That means 200,000,000 years ago The Methane Bomb went off.
As this in turn led to the extinction of 23 percent of all families and 48 percent of all genera the ocean clathrates can now officially be regarded as mass murderer – also (still) a main suspect in Life on Earth’s 635 million year old cold case and ‘likely guilty’ of the PETM, some 56 million years ago – classified as a ‘lesser mass extinction’.
Methane clathrates, or methane hydrates, are bubbles of methane caught within structures of crystallised water. These are formed over millions of years and are abundant at parts of the ocean floors. The crystallised water – much like ice – depends on constant (high) pressure and (low) temperature to keep intact.
We however no longer live on a constant planet – we see it sliding into a transitional phase. And based on findings in the Earth’s fossil record, witnesses of such –really rather rare– phases usually don’t live to tell.
Indeed, climate change, feedback
Atmospheric warming leads to ocean warming, and that can in turn lead to ‘melting’ of the methane clathrates whereby the greenhouse gas is released to the atmosphere, acting as a positive climate feedback on the initial warming.
Life on Earth must have grown used to the peace and quite of the Triassic period, 205 millions ago. Things had been green, lush, undisturbed and simple for tens of millions of years, with the ocean and –‘right in the middle’– the continent, the one supercontinent, Pangaea.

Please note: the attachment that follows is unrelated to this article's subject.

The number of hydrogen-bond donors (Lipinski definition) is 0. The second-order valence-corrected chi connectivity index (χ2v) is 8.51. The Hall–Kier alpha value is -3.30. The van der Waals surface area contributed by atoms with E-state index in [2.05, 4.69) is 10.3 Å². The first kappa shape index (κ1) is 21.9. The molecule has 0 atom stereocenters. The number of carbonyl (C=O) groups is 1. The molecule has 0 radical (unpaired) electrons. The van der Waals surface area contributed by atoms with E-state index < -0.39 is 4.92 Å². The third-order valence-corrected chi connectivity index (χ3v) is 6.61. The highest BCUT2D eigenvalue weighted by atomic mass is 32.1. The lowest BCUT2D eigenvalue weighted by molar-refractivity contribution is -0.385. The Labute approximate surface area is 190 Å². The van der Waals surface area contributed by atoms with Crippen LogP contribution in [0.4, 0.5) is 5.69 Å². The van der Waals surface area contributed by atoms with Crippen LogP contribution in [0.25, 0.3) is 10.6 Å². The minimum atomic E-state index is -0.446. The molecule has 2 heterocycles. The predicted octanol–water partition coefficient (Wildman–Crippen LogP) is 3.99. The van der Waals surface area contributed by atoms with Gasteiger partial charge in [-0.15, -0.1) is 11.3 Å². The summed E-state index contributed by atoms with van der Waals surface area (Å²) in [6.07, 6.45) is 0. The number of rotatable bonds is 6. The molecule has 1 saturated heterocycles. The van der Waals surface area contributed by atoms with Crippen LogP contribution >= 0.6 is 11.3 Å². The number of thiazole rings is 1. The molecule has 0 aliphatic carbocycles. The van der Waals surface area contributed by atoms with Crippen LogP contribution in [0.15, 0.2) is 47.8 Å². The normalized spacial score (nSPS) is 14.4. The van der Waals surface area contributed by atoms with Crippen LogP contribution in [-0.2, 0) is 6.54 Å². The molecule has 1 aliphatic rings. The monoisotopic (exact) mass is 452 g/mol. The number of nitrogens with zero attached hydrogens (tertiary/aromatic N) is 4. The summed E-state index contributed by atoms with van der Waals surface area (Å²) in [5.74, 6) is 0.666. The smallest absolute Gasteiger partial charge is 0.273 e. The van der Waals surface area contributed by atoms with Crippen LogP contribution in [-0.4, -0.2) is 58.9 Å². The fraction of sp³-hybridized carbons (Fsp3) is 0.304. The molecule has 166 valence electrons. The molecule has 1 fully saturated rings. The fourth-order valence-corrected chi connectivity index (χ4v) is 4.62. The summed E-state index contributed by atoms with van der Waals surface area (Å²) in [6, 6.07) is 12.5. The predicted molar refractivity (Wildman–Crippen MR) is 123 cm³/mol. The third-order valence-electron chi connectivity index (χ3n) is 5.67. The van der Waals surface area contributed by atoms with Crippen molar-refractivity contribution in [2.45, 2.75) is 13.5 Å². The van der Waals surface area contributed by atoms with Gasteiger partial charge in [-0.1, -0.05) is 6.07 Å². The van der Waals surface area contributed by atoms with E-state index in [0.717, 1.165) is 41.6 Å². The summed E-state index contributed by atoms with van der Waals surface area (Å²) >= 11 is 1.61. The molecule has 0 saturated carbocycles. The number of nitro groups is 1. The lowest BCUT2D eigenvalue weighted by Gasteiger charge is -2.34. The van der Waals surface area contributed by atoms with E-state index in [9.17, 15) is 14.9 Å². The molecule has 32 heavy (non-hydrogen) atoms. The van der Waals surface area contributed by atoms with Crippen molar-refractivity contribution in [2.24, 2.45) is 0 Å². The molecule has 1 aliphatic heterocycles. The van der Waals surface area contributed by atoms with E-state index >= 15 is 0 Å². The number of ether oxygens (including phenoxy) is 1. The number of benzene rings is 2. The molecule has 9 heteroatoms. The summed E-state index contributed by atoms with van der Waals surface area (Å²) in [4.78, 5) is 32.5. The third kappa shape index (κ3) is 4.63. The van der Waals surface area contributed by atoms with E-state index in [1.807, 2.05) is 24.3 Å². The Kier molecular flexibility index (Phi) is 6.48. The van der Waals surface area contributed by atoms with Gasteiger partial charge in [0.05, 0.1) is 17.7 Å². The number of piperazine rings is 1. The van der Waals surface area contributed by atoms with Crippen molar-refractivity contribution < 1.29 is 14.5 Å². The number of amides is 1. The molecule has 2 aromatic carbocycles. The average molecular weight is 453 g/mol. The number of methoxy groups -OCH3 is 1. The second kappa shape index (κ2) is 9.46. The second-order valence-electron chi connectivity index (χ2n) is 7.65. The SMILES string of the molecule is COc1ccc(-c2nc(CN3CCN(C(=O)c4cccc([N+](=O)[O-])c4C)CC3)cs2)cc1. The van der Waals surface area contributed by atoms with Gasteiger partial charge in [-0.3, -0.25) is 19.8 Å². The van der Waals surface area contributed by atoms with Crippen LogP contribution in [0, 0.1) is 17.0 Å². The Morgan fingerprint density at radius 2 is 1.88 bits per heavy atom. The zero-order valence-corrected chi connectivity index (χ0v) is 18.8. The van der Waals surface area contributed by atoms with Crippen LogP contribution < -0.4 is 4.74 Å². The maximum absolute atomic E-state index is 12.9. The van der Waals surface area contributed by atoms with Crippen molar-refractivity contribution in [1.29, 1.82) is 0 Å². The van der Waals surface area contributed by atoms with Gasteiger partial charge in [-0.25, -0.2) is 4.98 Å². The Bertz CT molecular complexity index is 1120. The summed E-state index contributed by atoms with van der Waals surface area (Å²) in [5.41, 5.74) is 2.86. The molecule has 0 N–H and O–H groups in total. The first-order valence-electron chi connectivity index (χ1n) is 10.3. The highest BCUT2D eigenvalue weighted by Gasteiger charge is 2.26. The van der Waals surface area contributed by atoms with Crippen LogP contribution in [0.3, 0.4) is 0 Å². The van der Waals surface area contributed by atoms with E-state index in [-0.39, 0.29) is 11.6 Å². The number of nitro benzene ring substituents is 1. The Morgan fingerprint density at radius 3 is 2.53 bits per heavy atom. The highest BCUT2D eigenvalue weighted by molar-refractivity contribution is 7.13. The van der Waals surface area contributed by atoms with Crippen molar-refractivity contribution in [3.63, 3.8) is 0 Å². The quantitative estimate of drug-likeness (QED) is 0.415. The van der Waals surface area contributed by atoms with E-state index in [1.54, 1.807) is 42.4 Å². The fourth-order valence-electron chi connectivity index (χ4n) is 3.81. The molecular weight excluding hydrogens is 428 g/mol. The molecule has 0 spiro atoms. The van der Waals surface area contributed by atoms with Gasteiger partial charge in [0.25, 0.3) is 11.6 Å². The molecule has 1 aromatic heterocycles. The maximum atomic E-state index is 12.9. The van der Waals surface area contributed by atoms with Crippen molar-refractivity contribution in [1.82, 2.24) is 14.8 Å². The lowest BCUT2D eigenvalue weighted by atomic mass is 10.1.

Then the rift valleys came and geological forces tore Pangaea apart, leading to massive volcanism over extended periods of time – and the release of large amounts of CO2 into the atmosphere. So far this release has been directly linked to the T-J mass extinction.
‘It was the methane feedback’
But the volcanic CO2, the Utrecht scientists say, must have led to no more than an initial warming. Once the warming penetrated to the ocean floors it disturbed the clathrates.
Their measurements, published in Friday’s edition of Science, indicate at least 12,000 gigatonnes of C13-depleted carbon entered terrestrial biology, indicating the release of a minimum of around 16,000 gigatonnes methane “within only 10,000-20,000 years.”
That they think is what created dramatic climate change – and what led to the massive biodiversity decline.
In the same sediments the scientists have also researched fossil spores and pollen, which showed vegetation changes reflecting “strong warming and an enhanced hydrological cycle.”
Modern climate-methane feedback?
The question resounds: could this happen again? Since the PETM the Earth’s oceans have once again had plenty of time to stockpile methane – and the physical mechanisms of warming and melting will not have changed since the Triassic. So the answer should be yes.
So far we are safe, simply because the clathrates are deep. We know the oceans are already warming, but this warming takes time to reach the bottom of the ocean.
Faster CO2 rise, quicker methane release?
Then again the speed with which the ‘temperature shock wave’ travels down through the water depends on the speed of the atmospheric CO2 concentrations increase.
According to lead author Micha Ruhl this speed is now ‘several times faster’ than in the period he researched. So perhaps not count on any delay like the 10,000-20,000 year methane release period at the end of the Triassic.
Sometimes the biggest limitation of paleoscience does not seem to be the fact that we have to look back over all these millions of years, but that even then full analogies to our own little experiment with planet Earth simply do not seem to exist.
© Rolf Schuttenhelm | www.bitsofscience.org